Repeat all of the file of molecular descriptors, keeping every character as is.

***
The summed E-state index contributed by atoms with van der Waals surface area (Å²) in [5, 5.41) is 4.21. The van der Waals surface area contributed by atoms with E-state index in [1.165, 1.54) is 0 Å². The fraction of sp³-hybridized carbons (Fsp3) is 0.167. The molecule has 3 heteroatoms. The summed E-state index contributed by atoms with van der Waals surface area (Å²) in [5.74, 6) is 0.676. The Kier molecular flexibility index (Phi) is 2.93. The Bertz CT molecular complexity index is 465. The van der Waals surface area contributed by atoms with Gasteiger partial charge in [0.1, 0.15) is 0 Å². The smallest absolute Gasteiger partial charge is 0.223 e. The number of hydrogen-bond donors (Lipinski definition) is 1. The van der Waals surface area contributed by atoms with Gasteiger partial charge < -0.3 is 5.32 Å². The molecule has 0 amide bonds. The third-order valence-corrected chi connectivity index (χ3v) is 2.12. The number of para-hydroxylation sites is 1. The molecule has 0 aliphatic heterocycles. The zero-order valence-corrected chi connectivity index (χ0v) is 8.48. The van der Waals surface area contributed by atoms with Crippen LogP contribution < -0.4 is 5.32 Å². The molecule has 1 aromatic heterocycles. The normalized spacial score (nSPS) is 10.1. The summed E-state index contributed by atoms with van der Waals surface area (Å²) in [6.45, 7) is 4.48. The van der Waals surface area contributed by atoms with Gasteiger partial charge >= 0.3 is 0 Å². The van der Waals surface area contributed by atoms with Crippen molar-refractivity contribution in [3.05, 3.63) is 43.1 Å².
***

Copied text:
The summed E-state index contributed by atoms with van der Waals surface area (Å²) in [5, 5.41) is 4.21. The van der Waals surface area contributed by atoms with E-state index in [1.165, 1.54) is 0 Å². The fraction of sp³-hybridized carbons (Fsp3) is 0.167. The molecule has 3 heteroatoms. The summed E-state index contributed by atoms with van der Waals surface area (Å²) in [5.74, 6) is 0.676. The Kier molecular flexibility index (Phi) is 2.93. The Bertz CT molecular complexity index is 465. The van der Waals surface area contributed by atoms with Gasteiger partial charge in [0.1, 0.15) is 0 Å². The smallest absolute Gasteiger partial charge is 0.223 e. The number of hydrogen-bond donors (Lipinski definition) is 1. The van der Waals surface area contributed by atoms with Gasteiger partial charge < -0.3 is 5.32 Å². The molecule has 0 amide bonds. The third-order valence-corrected chi connectivity index (χ3v) is 2.12. The number of para-hydroxylation sites is 1. The molecule has 0 aliphatic heterocycles. The zero-order valence-corrected chi connectivity index (χ0v) is 8.48. The van der Waals surface area contributed by atoms with Crippen LogP contribution < -0.4 is 5.32 Å². The molecule has 1 aromatic heterocycles. The normalized spacial score (nSPS) is 10.1. The summed E-state index contributed by atoms with van der Waals surface area (Å²) in [6.45, 7) is 4.48. The van der Waals surface area contributed by atoms with Gasteiger partial charge >= 0.3 is 0 Å². The van der Waals surface area contributed by atoms with Crippen molar-refractivity contribution in [3.05, 3.63) is 43.1 Å².